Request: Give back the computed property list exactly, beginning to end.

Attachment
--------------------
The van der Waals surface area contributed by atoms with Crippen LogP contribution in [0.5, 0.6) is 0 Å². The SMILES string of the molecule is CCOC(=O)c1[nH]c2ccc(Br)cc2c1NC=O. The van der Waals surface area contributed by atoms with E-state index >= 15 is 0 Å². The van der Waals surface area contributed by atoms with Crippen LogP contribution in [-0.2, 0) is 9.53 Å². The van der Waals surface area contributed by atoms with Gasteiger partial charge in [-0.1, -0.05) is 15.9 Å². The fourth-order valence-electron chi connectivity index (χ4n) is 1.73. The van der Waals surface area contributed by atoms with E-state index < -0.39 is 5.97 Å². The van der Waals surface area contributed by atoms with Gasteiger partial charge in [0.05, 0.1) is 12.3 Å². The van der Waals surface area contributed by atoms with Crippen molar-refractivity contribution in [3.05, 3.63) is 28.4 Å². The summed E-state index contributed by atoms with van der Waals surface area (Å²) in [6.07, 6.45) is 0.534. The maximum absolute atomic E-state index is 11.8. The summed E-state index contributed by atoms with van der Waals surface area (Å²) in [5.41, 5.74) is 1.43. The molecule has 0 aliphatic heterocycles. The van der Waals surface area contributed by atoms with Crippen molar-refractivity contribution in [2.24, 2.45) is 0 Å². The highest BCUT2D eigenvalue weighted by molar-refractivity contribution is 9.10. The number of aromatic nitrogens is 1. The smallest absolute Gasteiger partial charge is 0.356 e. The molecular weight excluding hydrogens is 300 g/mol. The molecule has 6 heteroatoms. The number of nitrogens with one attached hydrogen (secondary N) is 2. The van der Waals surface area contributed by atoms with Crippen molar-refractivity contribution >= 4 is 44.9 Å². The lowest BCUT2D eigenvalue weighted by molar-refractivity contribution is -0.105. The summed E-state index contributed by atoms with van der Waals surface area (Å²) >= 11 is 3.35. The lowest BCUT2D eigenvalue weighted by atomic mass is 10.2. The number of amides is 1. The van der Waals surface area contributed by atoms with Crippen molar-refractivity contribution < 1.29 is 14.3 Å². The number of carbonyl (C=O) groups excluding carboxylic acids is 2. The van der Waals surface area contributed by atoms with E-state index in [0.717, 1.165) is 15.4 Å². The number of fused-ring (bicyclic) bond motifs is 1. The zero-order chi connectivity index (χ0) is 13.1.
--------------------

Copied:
The van der Waals surface area contributed by atoms with Crippen LogP contribution in [0.5, 0.6) is 0 Å². The SMILES string of the molecule is CCOC(=O)c1[nH]c2ccc(Br)cc2c1NC=O. The van der Waals surface area contributed by atoms with E-state index >= 15 is 0 Å². The van der Waals surface area contributed by atoms with Crippen LogP contribution in [-0.2, 0) is 9.53 Å². The van der Waals surface area contributed by atoms with Gasteiger partial charge in [-0.1, -0.05) is 15.9 Å². The fourth-order valence-electron chi connectivity index (χ4n) is 1.73. The van der Waals surface area contributed by atoms with E-state index < -0.39 is 5.97 Å². The van der Waals surface area contributed by atoms with Gasteiger partial charge in [0.05, 0.1) is 12.3 Å². The van der Waals surface area contributed by atoms with Crippen molar-refractivity contribution in [3.05, 3.63) is 28.4 Å². The summed E-state index contributed by atoms with van der Waals surface area (Å²) in [6.07, 6.45) is 0.534. The maximum absolute atomic E-state index is 11.8. The summed E-state index contributed by atoms with van der Waals surface area (Å²) in [5.41, 5.74) is 1.43. The molecule has 0 aliphatic heterocycles. The van der Waals surface area contributed by atoms with Crippen molar-refractivity contribution in [2.24, 2.45) is 0 Å². The highest BCUT2D eigenvalue weighted by molar-refractivity contribution is 9.10. The number of aromatic nitrogens is 1. The smallest absolute Gasteiger partial charge is 0.356 e. The molecular weight excluding hydrogens is 300 g/mol. The molecule has 6 heteroatoms. The number of nitrogens with one attached hydrogen (secondary N) is 2. The van der Waals surface area contributed by atoms with Crippen molar-refractivity contribution >= 4 is 44.9 Å². The lowest BCUT2D eigenvalue weighted by molar-refractivity contribution is -0.105. The summed E-state index contributed by atoms with van der Waals surface area (Å²) >= 11 is 3.35. The lowest BCUT2D eigenvalue weighted by atomic mass is 10.2. The number of amides is 1. The van der Waals surface area contributed by atoms with Crippen molar-refractivity contribution < 1.29 is 14.3 Å². The number of carbonyl (C=O) groups excluding carboxylic acids is 2. The van der Waals surface area contributed by atoms with E-state index in [0.717, 1.165) is 15.4 Å². The number of fused-ring (bicyclic) bond motifs is 1. The zero-order chi connectivity index (χ0) is 13.1.